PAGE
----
“It’s a great story that it’s upcycling and making use of agricultural waste in a socially beneficial way,” says Wicker. “It’s too bad it still has synthetic ingredients.”
Nelson considered using Pintex in her capsule but found the appearance “just too rustic”. Aesthetics are a challenge when working with plant-based leathers. When researching materials, Nelson has to ask: “Is it going to work with the types of shoes that we create?”
Used by H&M and Everlane, this leather alternative is made with nopal (prickly pear) cactus leaves that are grown without chemicals or irrigation on a ranch in Mexico. The leather is made by combining milled cactus leaves with protein and a non-toxic liquid polymer.
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Desserto do not disclose what the liquid polymer is, citing intellectual property concerns, but describe it as a biopolymer. However, a report released by the FILK Freiberg Institute in 2021 investigating the presence of chemicals and plastics in a range of leather alternatives suggested Desserto does contain PU, and found five restricted chemical substances in the sample tested.
In response to the report, Adrián López Velarde, the co-founder of Desserto, told Eco-Cult that they do not intentionally use the chemicals found by the FILK report, and that their presence could be due to cross contamination. “The cacti element should reduce [Desserto’s] impact, but not more than other plant-PU blends,” says Wicker.
Desserto’s products are used for handbags, footwear and even in cars, and the plant-based content varies depending on what the material will be used for, from 90% to just 30%.
Vegea or grape leather is made using the residue of grape skins and seeds left over from wine making, and has been used by brands including Stella McCartney and Pangaia. The residue is combined with vegetable oil and a water-based PU. This mixture is then used to coat a cotton backing, then a waterproof coating is applied.
Wicker says the same process is used for Appleskin, a type of – you guessed it – apple leather.
Vegea and Appleskin’s products both vary considerably in the amount of synthetic materials they contain.
Mushroom leather (again): Mycoworks’ Reishi
Reishi by Mycoworks is another mushroom leather. It is made by growing mycelium directly on cotton or other fabric backings, then finishing it with either a petroleum or plant-based coating. According to a peer-reviewed life cycle assessment that was published late last year, Reishi has less than 1% polymer (plastic) content, the lowest of the plant-PU hybrids.
The LCA suggests Reishi’s carbon footprint is 2.76kg per meter squared – just 8% of real leather’s average footprint, less than most alternative leathers, and on par with Pinatex. It also has a luxurious feel that is close to the real thing.
The drawback is the price. Wicker says: “Its manufacturing process is so fussy that right now it’s an ultra-luxury product that only the most rarefied brand could afford.” Case in point: the fabric’s highest profile adopter is Hermes.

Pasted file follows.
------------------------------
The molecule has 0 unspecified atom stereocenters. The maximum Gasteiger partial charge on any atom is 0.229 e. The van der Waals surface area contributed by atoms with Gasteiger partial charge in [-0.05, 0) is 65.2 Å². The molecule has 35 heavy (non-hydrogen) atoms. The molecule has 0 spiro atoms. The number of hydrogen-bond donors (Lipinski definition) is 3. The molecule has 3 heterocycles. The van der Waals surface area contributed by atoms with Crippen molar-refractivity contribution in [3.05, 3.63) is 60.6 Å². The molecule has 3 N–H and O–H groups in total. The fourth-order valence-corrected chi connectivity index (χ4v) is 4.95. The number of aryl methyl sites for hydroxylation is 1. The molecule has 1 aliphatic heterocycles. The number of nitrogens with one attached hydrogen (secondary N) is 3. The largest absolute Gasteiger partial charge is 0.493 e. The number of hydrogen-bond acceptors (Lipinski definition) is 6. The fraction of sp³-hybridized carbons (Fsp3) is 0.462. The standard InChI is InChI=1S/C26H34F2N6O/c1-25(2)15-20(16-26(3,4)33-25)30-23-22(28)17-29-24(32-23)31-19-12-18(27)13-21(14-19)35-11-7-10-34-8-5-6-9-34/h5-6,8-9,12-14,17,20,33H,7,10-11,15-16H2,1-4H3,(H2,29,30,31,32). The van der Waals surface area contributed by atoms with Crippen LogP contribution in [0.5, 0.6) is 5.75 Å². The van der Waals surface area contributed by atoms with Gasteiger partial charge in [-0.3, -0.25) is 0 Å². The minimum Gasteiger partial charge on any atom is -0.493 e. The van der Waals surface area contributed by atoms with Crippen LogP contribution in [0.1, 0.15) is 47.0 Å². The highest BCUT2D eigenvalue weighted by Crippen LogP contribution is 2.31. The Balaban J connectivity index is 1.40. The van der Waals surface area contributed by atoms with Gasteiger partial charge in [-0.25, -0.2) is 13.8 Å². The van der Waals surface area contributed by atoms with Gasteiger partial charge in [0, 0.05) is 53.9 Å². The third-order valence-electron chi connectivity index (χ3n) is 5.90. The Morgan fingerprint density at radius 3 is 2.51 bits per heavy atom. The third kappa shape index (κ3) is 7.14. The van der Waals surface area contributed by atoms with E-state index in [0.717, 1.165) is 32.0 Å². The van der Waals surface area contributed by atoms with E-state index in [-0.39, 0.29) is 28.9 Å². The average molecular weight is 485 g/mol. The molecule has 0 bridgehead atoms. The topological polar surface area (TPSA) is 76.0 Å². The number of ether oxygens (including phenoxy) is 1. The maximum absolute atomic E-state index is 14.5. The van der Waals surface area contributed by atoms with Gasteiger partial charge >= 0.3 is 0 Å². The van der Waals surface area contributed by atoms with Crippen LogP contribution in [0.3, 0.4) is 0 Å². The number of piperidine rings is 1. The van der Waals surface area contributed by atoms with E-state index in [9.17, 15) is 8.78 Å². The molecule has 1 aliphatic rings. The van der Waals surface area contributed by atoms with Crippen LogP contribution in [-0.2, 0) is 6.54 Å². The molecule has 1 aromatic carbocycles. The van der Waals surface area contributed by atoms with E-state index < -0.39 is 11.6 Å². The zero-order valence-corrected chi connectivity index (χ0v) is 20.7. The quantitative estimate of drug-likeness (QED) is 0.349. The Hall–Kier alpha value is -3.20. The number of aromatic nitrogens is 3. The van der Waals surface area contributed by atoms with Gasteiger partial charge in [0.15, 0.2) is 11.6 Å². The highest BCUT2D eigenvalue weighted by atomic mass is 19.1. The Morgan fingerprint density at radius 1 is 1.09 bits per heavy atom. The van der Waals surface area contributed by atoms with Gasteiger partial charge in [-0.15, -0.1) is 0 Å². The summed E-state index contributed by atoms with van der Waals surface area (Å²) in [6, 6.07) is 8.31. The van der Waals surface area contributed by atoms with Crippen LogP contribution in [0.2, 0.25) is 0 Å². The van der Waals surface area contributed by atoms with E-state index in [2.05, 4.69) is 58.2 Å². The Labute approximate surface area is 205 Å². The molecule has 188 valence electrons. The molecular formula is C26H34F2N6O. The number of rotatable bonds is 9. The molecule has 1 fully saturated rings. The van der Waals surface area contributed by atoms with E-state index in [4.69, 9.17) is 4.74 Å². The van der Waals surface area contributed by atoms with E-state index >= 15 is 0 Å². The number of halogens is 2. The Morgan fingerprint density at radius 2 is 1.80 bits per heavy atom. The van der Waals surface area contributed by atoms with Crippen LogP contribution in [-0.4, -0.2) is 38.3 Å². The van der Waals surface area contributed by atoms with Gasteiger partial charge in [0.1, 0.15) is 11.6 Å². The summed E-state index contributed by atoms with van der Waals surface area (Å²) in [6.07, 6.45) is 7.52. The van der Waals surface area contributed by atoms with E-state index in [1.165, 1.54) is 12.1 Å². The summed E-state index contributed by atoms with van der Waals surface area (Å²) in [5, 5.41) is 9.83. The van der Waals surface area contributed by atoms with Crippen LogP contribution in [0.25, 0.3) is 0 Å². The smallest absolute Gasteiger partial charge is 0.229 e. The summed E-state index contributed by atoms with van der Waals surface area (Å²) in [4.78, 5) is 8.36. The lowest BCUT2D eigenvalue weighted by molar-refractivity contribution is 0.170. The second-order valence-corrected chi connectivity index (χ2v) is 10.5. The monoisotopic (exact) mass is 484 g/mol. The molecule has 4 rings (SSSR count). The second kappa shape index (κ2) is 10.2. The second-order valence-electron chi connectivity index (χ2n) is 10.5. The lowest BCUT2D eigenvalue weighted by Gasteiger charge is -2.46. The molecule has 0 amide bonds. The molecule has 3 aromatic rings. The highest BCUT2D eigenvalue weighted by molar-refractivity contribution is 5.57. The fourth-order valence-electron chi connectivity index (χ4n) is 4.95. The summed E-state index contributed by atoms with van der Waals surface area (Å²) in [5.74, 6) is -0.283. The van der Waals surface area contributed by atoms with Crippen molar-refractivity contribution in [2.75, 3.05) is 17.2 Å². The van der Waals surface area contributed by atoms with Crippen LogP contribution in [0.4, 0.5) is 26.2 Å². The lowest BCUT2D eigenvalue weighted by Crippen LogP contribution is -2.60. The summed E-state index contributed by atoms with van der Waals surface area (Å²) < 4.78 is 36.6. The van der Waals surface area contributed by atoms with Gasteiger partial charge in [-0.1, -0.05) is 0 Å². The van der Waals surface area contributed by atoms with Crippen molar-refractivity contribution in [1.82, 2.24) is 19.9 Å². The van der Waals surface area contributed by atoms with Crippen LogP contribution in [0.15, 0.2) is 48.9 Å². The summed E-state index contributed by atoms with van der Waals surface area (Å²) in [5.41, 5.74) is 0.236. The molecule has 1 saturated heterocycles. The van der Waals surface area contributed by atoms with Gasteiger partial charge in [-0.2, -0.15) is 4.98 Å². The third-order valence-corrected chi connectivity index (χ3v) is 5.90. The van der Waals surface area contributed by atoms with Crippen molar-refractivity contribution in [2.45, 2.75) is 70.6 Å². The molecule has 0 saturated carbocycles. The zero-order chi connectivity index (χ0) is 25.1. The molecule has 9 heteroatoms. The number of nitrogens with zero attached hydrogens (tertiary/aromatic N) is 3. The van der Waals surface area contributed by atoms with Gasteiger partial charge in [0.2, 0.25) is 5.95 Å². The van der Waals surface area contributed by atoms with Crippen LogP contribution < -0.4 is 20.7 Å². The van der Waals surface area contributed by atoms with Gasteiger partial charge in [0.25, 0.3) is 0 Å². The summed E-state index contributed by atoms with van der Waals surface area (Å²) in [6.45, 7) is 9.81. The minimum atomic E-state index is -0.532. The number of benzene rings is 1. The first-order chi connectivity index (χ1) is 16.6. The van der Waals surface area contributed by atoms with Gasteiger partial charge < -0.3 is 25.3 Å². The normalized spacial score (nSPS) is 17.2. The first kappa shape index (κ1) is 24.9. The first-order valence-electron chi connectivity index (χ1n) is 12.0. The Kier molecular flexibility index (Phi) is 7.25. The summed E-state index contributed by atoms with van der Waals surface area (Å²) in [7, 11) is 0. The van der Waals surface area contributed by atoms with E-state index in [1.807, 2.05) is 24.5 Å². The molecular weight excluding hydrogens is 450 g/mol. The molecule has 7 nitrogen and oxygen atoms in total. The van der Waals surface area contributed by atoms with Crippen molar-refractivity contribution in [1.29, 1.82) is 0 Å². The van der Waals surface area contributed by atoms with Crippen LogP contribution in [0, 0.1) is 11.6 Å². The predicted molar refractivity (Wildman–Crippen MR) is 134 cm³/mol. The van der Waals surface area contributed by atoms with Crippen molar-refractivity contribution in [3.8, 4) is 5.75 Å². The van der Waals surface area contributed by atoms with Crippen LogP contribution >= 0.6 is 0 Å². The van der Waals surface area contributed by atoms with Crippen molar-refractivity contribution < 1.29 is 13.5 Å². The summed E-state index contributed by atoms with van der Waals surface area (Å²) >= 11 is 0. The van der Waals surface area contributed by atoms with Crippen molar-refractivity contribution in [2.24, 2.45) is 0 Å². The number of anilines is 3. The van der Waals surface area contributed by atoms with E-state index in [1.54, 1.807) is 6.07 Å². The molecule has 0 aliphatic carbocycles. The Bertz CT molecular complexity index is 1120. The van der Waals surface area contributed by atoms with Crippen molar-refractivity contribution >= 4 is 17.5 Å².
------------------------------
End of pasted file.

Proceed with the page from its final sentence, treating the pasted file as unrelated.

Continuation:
Cork or natural tree rubber: Natural Fiber Welding’s Mirum
Used by Camper, Stella McCartney and Bellroy, Mirum from startup Natural Fiber Welding is entirely plastic free and 100% plant-based. There are several versions of Mirum, whether for shoes or accessories, and they rely on different ingredients, including natural tree rubber, rice, cork and coconut waste.
Mirum is so variable its colour, shine, texture, thickness, grain and even its scent can be customized. It also has a patented substance – used to give the material durability – which is entirely plant based and sourced from renewable feedstocks.
Natural Fiber Welding says the material can be recycled back into new Mirum, making it 100% circular if the product it is used in can be disassembled and returned to the correct facilities – but the logistics of how this can occur depend on the brands that use the material in their products.
“This material is quite honestly my favourite that’s on the market – for now, anyway,” says Wicker. “Biodegradable, recyclable, completely synthetic-free, and the startup … is very transparent. I’m not sure it rises to the performance and look of real leather, but I could be proven wrong.”
TômTex isn’t technically vegan, because it’s made from a biopolymer called chitosan, which comes from shrimp shells and mushroom waste. Like some leathers, it is a byproduct of the food industry and is both readily available and very cheap – which means unlike some alternative leathers, where supply and cost are an issue, TômTex has enormous potential for scale.
Although relatively new, TômTex was piloted by designer Peter Do to create trousers and tops shown at New York fashion week last year and the brand’s founder says the product will be available at a commercial scale by the end of 2023.
To make TômTex, raw chitosan is melted down into a viscous brown liquid that is poured into moulds. This makes it one of only two plastic-free leather alternatives.
“It will be at least a year before we know if this young startup lives up to its promises, but so far I am very excited about this material,” says Wicker. “It’s 100% bio-based, biodegradable, non-toxic to the point of being edible, made from waste, performs as well as leather, and promises to be affordable.”
PVC Book Cover Wicker says she has seen a two-year-old TômTex wallet, owned by the brand’s founder, Uyen Tran. “It still looks amazing.”